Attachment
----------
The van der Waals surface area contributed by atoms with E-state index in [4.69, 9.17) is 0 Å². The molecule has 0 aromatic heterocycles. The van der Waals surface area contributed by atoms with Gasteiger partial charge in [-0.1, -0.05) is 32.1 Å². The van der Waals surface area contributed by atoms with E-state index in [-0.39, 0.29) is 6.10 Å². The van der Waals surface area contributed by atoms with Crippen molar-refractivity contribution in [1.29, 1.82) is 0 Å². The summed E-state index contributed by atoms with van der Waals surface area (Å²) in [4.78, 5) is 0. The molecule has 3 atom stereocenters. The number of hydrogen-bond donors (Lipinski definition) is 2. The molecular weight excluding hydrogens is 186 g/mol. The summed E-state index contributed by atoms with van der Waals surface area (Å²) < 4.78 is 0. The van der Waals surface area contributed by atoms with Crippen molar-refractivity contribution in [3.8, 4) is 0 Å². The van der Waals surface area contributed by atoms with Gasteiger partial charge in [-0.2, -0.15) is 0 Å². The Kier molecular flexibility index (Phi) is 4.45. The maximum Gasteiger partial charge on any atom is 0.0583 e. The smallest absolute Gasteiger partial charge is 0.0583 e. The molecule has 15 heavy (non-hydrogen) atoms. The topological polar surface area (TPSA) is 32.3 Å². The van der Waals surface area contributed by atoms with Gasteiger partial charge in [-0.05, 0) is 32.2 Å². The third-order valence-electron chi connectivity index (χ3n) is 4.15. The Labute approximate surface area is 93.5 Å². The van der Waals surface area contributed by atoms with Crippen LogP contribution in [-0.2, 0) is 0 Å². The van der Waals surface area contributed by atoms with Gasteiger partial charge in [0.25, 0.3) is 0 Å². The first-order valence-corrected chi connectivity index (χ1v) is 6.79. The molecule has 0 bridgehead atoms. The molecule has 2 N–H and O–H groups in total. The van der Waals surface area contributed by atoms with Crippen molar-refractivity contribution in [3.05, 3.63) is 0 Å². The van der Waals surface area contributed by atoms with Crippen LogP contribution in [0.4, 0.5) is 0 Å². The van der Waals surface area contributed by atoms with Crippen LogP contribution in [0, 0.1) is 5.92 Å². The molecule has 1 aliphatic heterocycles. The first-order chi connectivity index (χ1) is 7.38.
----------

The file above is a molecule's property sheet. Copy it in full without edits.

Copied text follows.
The van der Waals surface area contributed by atoms with E-state index in [4.69, 9.17) is 0 Å². The molecule has 0 aromatic heterocycles. The van der Waals surface area contributed by atoms with Gasteiger partial charge in [-0.1, -0.05) is 32.1 Å². The van der Waals surface area contributed by atoms with E-state index in [-0.39, 0.29) is 6.10 Å². The van der Waals surface area contributed by atoms with Crippen molar-refractivity contribution in [1.29, 1.82) is 0 Å². The summed E-state index contributed by atoms with van der Waals surface area (Å²) in [4.78, 5) is 0. The molecule has 3 atom stereocenters. The number of hydrogen-bond donors (Lipinski definition) is 2. The molecular weight excluding hydrogens is 186 g/mol. The summed E-state index contributed by atoms with van der Waals surface area (Å²) < 4.78 is 0. The van der Waals surface area contributed by atoms with Crippen molar-refractivity contribution in [3.8, 4) is 0 Å². The van der Waals surface area contributed by atoms with Gasteiger partial charge in [-0.2, -0.15) is 0 Å². The Kier molecular flexibility index (Phi) is 4.45. The maximum Gasteiger partial charge on any atom is 0.0583 e. The smallest absolute Gasteiger partial charge is 0.0583 e. The molecule has 15 heavy (non-hydrogen) atoms. The topological polar surface area (TPSA) is 32.3 Å². The van der Waals surface area contributed by atoms with Gasteiger partial charge in [-0.05, 0) is 32.2 Å². The third-order valence-electron chi connectivity index (χ3n) is 4.15. The Labute approximate surface area is 93.5 Å². The van der Waals surface area contributed by atoms with Crippen LogP contribution in [-0.2, 0) is 0 Å². The van der Waals surface area contributed by atoms with Gasteiger partial charge in [0.25, 0.3) is 0 Å². The first-order valence-corrected chi connectivity index (χ1v) is 6.79. The molecule has 0 bridgehead atoms. The molecule has 2 N–H and O–H groups in total. The van der Waals surface area contributed by atoms with Crippen molar-refractivity contribution in [3.05, 3.63) is 0 Å². The van der Waals surface area contributed by atoms with Crippen LogP contribution in [0.4, 0.5) is 0 Å². The van der Waals surface area contributed by atoms with Crippen LogP contribution in [0, 0.1) is 5.92 Å². The molecule has 1 aliphatic heterocycles. The first-order chi connectivity index (χ1) is 7.38.